I have two related sorts of example to suggest, probably exhibiting my categorical bias vs. the analytic/geometric-topology weight of the preceding examples.
Let $P\in K[x]$ be an irreducible (separable) polynomial of degree $n$ over a field $K$, and consider the extension field $L = F[x]/(P)$. It is fruitful (i.e., it's the whole categorical view of Galois theory) to view $L$ as one of serveral isomorphic extensions, with possibly non-trivial automorphism group relative to $F$. In one sense, everything you might wish to know about $L$ and $K$ is contained in your ability to understand $K$ and $P$, but it's evidently fruitful to look at commutative diagrams $L//F\to L'//F$
So you want to understand some algebraic gadget? A vector space/lie algebra/group? Then study bundles of such things!
For example, it can be a bit stifling to think of a Lie algebra of a Lie group as the tangent space at the identity. Sometimes it's better to think of it as either space of half-invariant vector fields; and then the Lie bracket is given by the Lie bracket! (ha-hah!) But there is plenty of room to study other things, exploting the bundle of isomorphic Lie algebras.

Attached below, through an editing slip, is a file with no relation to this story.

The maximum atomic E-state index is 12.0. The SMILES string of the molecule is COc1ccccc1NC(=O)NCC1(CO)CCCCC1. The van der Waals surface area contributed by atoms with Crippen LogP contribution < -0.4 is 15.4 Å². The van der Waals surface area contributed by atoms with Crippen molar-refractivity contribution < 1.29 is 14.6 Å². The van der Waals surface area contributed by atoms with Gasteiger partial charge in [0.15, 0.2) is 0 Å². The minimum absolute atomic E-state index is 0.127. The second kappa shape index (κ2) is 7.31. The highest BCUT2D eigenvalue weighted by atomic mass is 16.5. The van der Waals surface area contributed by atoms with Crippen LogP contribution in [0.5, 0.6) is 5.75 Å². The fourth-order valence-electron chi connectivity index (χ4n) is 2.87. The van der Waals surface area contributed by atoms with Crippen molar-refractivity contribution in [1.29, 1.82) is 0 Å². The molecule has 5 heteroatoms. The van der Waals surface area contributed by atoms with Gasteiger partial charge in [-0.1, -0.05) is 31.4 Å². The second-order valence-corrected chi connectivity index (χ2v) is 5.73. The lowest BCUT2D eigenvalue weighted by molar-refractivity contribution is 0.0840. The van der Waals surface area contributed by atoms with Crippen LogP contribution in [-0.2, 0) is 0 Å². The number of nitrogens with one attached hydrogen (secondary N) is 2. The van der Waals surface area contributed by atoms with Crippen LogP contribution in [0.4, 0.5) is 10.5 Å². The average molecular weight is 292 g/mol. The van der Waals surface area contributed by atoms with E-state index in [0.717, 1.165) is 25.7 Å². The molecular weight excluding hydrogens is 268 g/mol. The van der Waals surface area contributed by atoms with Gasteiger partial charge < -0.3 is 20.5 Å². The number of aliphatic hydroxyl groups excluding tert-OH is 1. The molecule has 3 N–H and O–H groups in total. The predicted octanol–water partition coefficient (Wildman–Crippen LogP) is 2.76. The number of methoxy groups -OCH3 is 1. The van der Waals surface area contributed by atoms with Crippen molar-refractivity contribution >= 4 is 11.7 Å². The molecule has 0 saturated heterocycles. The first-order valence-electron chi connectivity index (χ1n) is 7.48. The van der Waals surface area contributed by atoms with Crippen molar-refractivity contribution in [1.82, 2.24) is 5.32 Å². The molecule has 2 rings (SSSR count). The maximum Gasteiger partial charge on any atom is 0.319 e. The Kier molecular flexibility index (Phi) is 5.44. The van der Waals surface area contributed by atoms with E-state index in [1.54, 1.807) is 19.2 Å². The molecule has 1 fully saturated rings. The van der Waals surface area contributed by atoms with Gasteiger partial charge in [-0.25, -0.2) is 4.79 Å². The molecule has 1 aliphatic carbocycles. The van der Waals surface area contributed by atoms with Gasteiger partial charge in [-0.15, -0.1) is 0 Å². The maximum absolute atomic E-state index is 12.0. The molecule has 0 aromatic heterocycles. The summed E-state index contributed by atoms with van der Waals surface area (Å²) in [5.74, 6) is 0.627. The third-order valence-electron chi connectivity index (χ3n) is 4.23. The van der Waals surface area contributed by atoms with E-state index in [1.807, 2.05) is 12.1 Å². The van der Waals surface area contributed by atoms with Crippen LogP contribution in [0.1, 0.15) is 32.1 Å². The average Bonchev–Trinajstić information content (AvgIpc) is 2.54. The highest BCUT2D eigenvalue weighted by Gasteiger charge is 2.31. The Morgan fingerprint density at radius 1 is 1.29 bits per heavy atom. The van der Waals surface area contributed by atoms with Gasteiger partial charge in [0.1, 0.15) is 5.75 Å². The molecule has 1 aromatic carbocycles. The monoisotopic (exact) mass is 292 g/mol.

Other times it's helpful to study the universal bundle $EG\to BG$ of some discrete group $G$. These realise the group both as a particular fiber and as the fundamental groups group of $BG$, BG$ at your favourite basepoint, and so you learn things about the group (e.g. related homology functors) by studying the whole collection of groups $\pi_1(BG,b)$ and torsors $EG_b$ for $b\in BG$.